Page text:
1Password Detects Suspicious Activity After Okta Security Breach


1Password, a widely used password management solution, recently identified suspicious activity within its Okta instance, which occurred on September 29. The incident was associated with a support system breach but, reassuringly, no user data was compromised.  Pedro Canahuati, the Chief Technology Officer (CTO) of 1Password, promptly responded to this security concern. He stated, “We immediately terminated the activity, investigated, and found no compromise of user data or other sensitive systems, either employee-facing or user-facing,” in a notice issued on a Monday.

The breach’s root cause was attributed to the use of a session cookie after a member of the IT team inadvertently shared a HAR file with Okta Support. The threat actor engaged in a sequence of actions, including an attempt to access the IT team member’s user dashboard, which was thwarted by Okta. Subsequently, the intruder updated an existing IDP linked to 1Password’s production Google environment, activated the IDP, and requested a report containing administrative user information.

The detection of malicious activity was initiated when the IT team member received an email regarding the requested administrative user report. To fortify security, 1Password implemented several precautionary measures, such as prohibiting logins from non-Okta IDPs, reducing session durations for administrative users, enhancing multi-factor authentication (MFA) rules for administrators, and decreasing the number of super administrators.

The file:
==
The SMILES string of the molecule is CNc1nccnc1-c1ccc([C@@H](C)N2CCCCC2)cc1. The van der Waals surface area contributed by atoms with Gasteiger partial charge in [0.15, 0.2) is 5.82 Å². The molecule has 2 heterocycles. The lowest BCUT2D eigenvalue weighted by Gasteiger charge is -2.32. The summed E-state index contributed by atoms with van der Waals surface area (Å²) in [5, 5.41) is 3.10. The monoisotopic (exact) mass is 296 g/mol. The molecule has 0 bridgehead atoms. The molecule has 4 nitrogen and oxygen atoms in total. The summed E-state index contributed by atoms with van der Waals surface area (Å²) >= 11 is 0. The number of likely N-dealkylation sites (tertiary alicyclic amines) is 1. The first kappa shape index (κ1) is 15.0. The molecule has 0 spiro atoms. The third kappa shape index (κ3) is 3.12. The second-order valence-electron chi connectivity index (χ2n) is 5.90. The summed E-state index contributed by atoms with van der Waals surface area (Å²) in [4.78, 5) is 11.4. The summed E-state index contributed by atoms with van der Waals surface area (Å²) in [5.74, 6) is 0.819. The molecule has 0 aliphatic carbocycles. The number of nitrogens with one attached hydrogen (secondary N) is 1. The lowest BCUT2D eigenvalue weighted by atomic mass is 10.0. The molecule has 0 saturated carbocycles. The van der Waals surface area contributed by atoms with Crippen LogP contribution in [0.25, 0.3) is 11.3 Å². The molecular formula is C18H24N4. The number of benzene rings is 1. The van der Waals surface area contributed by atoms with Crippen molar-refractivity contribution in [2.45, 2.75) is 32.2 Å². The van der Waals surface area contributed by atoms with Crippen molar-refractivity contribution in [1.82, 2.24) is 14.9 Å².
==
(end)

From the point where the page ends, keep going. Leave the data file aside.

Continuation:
In a collaborative effort with Okta support, it was determined that this incident shared similarities with a known campaign in which threat actors compromise super admin accounts. Their objective is to manipulate authentication flows and create a secondary identity provider to impersonate users within the affected organization.
It is worth noting that Okta had previously warned of social engineering attacks orchestrated by threat actors to obtain elevated administrator permissions. However, it remains uncertain whether these attacks are linked to Scattered Spider, also known as 0ktapus, Scatter Swine, or UNC3944, which has a history of targeting Okta through social engineering tactics to gain elevated privileges.

This development follows Okta’s disclosure that unidentified threat actors exploited stolen credentials to breach its support case management system and obtain sensitive HAR files, which can be exploited to infiltrate the networks of Okta’s customers. Approximately 1 percent of Okta’s customer base was affected by this event, which included other companies like BeyondTrust and Cloudflare.  According to 1Password, the observed activity suggested that the threat actors engaged in initial reconnaissance with the intent to stay undetected, gathering information for potentially more sophisticated attacks in the future.

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